This is part of a new series of posts, separate from the main blogs, in which More Than Arshavin will profile the teams which make up the wonderful world of Russian football. Teams from every league will eventually find themselves here, with the pieces shifting between historical narrative, present situation and future prospects whilst trying to capture the essence of each club. If you have a club you would like to see featured, either leave a comment or contact me via Twitter – I’d love to hear your ideas.
In the Soviet Union, secrecy was an important facet of day-to-day life. Under Stalin, the infamous purges meant that denunciations and disappearances were a semi-regular occurrence, and yet those outside the USSR had little idea of what was going on within its vast borders. Only a combination of handpicked foreign correspondents and internal propagandists – Maxim Gorky the most famous – would really discover what went on beyond official statements and programmes from the Communist Party, and even now there is a public perception of Russia as something of an insular state.
The closing of entire cities to foreigners did not help in this regard, with hundreds of thousands of Soviet and Russian citizens simply cut off from the world beyond their borders due to the strategically important nature of the work conducted within their walls. Such was the extent of the lockdown that for a number of years even Vladivostok – the end of the fabled Trans-Siberian Railway, and the port that opens up the East to Russia – was shrouded in mystery, heavily restricted, and replaced as the end of the landmark rail route by little-known Nakhodka.
Dzerzhinsk was another city to be kept firmly under wraps, hidden away from prying Western eyes due to its strategic importance. Whereas Vladivostok’s port was the reason for its closure, and the likes of Samara put under lock and key for the important military facilities hosted there, Dzerzhinsk was instead restricted due to its chemical industry, an industry which has left its mark on a city still and remains a key player in the region.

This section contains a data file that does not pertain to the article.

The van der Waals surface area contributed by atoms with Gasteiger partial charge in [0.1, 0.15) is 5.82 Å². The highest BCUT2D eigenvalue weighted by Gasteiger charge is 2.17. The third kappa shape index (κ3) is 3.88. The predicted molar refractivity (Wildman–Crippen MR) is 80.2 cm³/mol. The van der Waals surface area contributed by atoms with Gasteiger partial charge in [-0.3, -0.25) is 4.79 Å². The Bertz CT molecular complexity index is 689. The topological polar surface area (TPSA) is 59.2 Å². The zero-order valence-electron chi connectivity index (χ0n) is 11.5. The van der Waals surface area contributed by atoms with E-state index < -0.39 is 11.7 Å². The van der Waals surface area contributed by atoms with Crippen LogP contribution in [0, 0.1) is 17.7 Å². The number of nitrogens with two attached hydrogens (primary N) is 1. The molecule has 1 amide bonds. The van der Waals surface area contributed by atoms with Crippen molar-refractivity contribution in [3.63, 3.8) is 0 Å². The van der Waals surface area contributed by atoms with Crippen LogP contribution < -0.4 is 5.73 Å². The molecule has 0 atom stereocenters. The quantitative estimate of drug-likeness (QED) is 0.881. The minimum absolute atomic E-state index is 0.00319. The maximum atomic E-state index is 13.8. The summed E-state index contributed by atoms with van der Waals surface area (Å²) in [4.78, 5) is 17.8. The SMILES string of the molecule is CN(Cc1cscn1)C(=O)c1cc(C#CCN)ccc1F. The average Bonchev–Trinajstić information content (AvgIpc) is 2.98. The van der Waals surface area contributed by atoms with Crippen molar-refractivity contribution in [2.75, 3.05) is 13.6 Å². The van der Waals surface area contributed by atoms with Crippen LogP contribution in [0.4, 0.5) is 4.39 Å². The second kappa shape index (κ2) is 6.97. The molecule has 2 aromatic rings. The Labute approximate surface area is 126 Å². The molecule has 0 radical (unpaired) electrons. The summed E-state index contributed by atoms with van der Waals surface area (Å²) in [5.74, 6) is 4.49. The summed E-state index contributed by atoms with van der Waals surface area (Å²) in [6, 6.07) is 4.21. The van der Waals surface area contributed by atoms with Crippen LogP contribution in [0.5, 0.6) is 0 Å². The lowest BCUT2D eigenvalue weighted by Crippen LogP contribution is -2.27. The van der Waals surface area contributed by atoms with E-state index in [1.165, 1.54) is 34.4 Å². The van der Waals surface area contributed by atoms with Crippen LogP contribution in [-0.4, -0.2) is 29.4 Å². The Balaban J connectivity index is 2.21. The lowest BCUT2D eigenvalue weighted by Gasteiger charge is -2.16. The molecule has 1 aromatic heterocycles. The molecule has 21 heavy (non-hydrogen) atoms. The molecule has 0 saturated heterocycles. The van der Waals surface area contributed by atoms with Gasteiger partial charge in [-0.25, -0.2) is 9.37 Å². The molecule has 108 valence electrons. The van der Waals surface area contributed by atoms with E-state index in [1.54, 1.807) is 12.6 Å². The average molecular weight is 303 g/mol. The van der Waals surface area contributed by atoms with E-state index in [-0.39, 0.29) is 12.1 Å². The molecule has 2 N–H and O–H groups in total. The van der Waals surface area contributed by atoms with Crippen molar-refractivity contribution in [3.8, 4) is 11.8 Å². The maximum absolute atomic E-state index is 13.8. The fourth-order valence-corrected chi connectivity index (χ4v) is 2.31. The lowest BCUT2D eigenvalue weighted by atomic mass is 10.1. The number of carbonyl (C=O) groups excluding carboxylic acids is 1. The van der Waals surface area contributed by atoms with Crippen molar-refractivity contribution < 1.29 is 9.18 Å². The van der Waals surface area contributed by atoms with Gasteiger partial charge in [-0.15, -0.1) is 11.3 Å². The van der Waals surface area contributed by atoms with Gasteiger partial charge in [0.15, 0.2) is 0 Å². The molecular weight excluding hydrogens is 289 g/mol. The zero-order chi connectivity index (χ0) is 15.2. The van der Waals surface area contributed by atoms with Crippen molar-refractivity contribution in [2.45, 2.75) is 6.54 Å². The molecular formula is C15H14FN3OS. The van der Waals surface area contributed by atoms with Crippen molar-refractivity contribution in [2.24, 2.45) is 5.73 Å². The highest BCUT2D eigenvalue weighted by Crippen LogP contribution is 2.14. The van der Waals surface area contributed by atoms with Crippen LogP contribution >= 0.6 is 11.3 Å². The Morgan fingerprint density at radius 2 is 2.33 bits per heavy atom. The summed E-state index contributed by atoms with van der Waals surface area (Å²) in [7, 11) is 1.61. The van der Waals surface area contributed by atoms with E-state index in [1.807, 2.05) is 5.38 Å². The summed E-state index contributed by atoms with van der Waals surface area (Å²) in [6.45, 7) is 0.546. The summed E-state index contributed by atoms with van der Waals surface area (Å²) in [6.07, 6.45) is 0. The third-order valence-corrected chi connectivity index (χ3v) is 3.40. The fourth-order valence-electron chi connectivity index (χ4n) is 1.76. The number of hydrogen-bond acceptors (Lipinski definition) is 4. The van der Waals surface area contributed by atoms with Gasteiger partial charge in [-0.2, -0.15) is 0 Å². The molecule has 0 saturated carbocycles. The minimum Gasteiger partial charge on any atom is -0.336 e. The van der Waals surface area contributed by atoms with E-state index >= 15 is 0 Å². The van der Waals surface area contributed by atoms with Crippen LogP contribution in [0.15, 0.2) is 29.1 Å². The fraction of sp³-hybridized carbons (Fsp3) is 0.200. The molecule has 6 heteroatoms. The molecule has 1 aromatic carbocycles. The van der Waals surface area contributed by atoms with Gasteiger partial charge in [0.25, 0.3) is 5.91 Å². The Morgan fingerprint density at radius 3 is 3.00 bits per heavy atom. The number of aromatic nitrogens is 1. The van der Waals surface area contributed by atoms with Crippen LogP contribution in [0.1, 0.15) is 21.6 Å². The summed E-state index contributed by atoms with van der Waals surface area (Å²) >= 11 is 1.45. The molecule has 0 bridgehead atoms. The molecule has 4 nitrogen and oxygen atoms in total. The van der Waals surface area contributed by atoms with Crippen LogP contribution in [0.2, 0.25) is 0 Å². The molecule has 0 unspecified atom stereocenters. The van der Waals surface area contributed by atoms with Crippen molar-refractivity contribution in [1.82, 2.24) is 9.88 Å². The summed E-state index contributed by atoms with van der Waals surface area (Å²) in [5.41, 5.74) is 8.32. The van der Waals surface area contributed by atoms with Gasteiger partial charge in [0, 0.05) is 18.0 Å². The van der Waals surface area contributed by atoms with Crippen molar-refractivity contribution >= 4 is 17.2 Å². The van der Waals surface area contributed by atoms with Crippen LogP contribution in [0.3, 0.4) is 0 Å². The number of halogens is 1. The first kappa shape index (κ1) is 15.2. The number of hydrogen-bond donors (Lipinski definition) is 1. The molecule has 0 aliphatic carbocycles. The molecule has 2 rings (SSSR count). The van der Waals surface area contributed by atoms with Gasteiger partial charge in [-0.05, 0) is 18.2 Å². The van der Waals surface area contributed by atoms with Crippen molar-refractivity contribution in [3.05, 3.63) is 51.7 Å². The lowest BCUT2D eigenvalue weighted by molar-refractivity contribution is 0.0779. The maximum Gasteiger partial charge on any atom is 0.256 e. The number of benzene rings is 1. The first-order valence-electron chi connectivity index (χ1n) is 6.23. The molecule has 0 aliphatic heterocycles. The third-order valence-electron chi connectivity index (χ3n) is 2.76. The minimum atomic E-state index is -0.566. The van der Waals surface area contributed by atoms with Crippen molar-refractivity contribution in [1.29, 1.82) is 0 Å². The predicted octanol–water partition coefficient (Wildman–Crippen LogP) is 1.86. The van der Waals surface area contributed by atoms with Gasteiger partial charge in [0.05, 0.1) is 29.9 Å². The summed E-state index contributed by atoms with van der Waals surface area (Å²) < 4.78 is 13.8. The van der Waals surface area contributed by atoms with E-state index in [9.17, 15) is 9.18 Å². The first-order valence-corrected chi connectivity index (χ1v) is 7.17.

Today, there are still some 1,000 chemical products being produced in the city, which lies in the Nizhny Novgorod region and no doubt pumps many of its waste products straight into Oka River. The result is not just physical – the city is one of the most polluted in the world, and certainly within Russia – but also demographic, with the average male living to just 42 years and the typical woman 47, combining Russia’s already low life expectancy statistics with alarming amounts of toxic substances taken in by its inhabitants on a daily basis – its water contains millions of times the recommended ‘safe’ level of some toxins.
In such an environment, it is a minor miracle that anyone would want to move into the city, let alone attempt to play an outdoor team sport. Yet, in 1946, with conscripts flooding back after the war, the city’s industrial giants clubbed together to form a team, competing at a regional level in the basement leagues of the Soviet Union’s mammoth league system.
However, for reason which will never be fully known, the club – at that stage performing without a moniker under the banner of their city – was withdrawn from official competitions and was reduced to once again taking part in local competition. Bizarrely enough, the same would hand a decade down the line. Now operating as Zorya Dzerzhinsk, the team would enter the 1960 Soviet championship, finish a respectable and unremarkable 12th, and then be removed from the league due to an alleged lack of sporting achievement.